Sermon: "Someday Never Comes," May 8, 2016

Acts 1:1-11
Ascension Sunday

"Someday Never Comes"
Rev. Ryan Slifka

In our scripture passage for this morning, Jesus has just been raised from the dead. And in the forty days following Jesus decides to spend some quality time with his followers. He spends the time teaching them and instructing them. And he also spends much of this time teaching and speaking about the Kingdom of God—what the earth looks like when God is finally in charge of it.

And after this forty day workshop on the Jesus Way (better trademark that one), Jesus tells them he’s leaving. They ask him if the kingdom of God is coming soon. But Jesus tells them that it’s not them to know when the kingdom will be complete. But before he goes, he tells them to wait in the city of Jerusalem, and he promises him that the Holy Spirit will fall upon them. And in his physical absence it will empower them to be his witnesses to the end of the earth. Even though they can’t see Jesus, people will look at them and see Jesus in their words and in their lives.

And after making this promise, the text says Jesus is “lifted up,” and a cloud takes him out of their sight. In the scriptures clouds usually signify the presence of God’s power. Jesus ascends, and is fully in the presence of God. He’ll be present to them by the power of the Spirit. But he’ll no longer be visible to them on earth.

                And I love this final scene. It’s got a bit of a Vaudeville quality to it. While Jesus ascends and is taken up in to heaven, his followers continue to stare in to the sky. And while they’re standing there, looking off in to the cloudy blue, these two men in white robes cozy up beside them. This is like that. “Hey guys,” says one of the angels, “why do you keep looking up there? Jesus,” says the other, “who has been taken up to heaven, will be back the way he came.”

Jesus has been gone for a handful of seconds, and already, his disciples are fixated on the future. When he’s coming back. When the world will finally be set right. Don’t get me wrong—this is a promise that Jesus makes. But remember how he promised them that they would receive his Holy Spirit soon? Five seconds in and they’re already in danger of missing the life that is right in from of them, and the life he’s invited them to. Because their heads are caught up in the clouds.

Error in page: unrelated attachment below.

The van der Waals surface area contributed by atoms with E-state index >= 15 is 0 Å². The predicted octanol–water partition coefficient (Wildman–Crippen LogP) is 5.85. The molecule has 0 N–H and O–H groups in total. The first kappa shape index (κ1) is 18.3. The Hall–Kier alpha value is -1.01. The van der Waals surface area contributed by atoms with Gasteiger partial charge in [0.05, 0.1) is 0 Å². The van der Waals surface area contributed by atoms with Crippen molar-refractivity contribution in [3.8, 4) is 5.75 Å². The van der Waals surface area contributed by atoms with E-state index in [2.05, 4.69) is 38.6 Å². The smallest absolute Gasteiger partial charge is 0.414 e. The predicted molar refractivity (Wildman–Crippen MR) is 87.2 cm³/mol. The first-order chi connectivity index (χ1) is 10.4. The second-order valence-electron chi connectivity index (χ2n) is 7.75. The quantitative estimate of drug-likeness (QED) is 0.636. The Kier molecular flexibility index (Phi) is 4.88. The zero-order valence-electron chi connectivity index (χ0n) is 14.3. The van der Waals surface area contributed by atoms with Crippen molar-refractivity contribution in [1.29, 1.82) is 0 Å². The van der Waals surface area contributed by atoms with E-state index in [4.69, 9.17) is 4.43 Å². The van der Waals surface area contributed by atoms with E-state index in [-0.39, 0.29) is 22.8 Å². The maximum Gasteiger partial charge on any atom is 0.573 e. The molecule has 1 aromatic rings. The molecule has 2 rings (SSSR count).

So often in our technological modern culture we’re warned about the danger of living in the past, holding on to things so tightly that we can’t move forward. But there’s another way of living in the world that can be equally as dangerous: it’s living perpetually in the future.

We all spend so much of our time preparing for the future. As children, we dream about what we’re going to be when we grow up. Maybe we end up in college and look forward to the bright future that awaits. Or maybe it’s the time we spend building our futures with our spouses, trying to have the right house, the right car, trying to lay the foundation for a future for our kids.  Or maybe it’s all the time we spend socking away money for our retirement. In one way or another, we always seem to be striving for, building, preparing for something else.

We’re all doing something like this one way or another. But the problem is that we can be so fixated on the future that we can actually miss out on life in the present. I remember when I was growing up I didn’t really have much money, so I never gave much money away to charities or anyone in need. Then I was a university student. Still didn’t have enough to give, I thought. And I remember always thinking that when I finally have enough money, I’ll start giving some away. But then, funny enough, Cheyenne and I were dual income and no kids and lo and behold… can’t give anything away. Gotta save. When I’ve got enough, then I’ll start giving money away. Always in the future. It was always some day.

We’ve probably all heard that saying that says that no one ever asked for “I wish I worked more” written on their tombstone. But so often we trade the relationships we have with our children, our friends and our spouses in the present. And it’s usually for the sake of the future we imagine when all the hard work is over. But then we may find it’s never really over. Our children are grown up. There’s a looming divorce. Somebody close dies, or we get sick. And somehow things never really pan out the way they’re supposed to. Then we look around and life has passed us by. And all the while we tell ourselves: I’ll spend time with my kids some day. I’ll have the close, loving relationship with this person I’ve committed my life to some day. I’ll be a kinder person someday. I’ll live and serve like Jesus served some day, when everything else is out of the way. We can spend our whole lives working for some day. But then, as that great American poet John Fogerty says, someday never comes.